China's Foreign Ministry has said that Myanmar's opposition leader Aung San Suu Kyi will lead a delegation to China from 10-14 June, at the invitation of the Communist Party of China (CPC).
Aung, who is the chair of the National League for Democracy , had been under house arrest in Myanmar since early 1990s. She was released in 2010 and now sits as an opposition member of parliament in Myanmar.
"This is an important party-to-party exchange for the CPC. State and party leaders will meet with the delegation," the ministry's spokesperson Hong Lei said at a daily news briefing, according to Xinhua news agency.
The spokesperson said party-to-party exchange is "an important component" of China-Myanmar relations, noting that China has maintained long-term "friendly exchanges with all parties in Myanmar," including the NLD.
"We hope this visit will strengthen communication and understanding between both sides and further the friendly cooperation in various fields," Hong said.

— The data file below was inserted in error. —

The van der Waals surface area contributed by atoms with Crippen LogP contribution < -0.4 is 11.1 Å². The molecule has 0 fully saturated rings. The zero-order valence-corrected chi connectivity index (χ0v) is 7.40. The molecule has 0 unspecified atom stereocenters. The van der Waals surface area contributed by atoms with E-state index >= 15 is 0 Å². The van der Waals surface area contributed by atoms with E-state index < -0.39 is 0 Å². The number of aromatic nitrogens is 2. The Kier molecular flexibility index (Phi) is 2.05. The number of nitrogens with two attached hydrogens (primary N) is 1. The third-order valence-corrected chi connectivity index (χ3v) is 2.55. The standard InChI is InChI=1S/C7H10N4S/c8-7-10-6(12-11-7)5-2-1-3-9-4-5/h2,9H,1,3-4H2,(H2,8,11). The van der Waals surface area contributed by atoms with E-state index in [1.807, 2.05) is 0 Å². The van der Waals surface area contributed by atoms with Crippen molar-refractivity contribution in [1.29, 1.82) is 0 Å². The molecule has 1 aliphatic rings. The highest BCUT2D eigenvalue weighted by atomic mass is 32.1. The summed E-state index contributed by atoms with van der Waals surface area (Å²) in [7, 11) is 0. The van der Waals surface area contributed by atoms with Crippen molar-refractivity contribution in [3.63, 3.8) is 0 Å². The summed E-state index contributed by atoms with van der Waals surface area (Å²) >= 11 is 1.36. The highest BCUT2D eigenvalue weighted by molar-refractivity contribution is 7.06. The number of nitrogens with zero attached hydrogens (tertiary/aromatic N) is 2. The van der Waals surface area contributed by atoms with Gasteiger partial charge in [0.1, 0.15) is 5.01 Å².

No details of the agenda of Aung's visit was immediately available.
Aung's silence on plight of Rohingyas
In parliament, the 69-year-old Nobel laureate has frequently criticised the government over the slow pace of reform and has continued her demands for constitutional change.
While highlighting her two decades of fight against the military regime in Myanmar, BBC news earlier this week noted her continued silence over the plight of Myanmar's minority, Rohingya Muslims, who live in Rakhine State, near the western border with Bangladesh.
The plight of Ronhingya Muslims hit worldwide news headlines after they were found stranded on boats fleeing for a better life in other South East Asian countries.
Aung's supporters have said that her silence on the issue does not mean she does not care about the Rohingyas, but it has more to do with politics, BBC reported. Myanmar's presidential elections are due to be held in November 2015. She is now carefully choosing her battles, some observers have noted.
There is already debate whether Aung will be able to run for president as a provision in the 2008 constitution bars anyone whose spouse or children is an overseas citizen from leading the country.
Aung's late husband and her two sons are British nationals.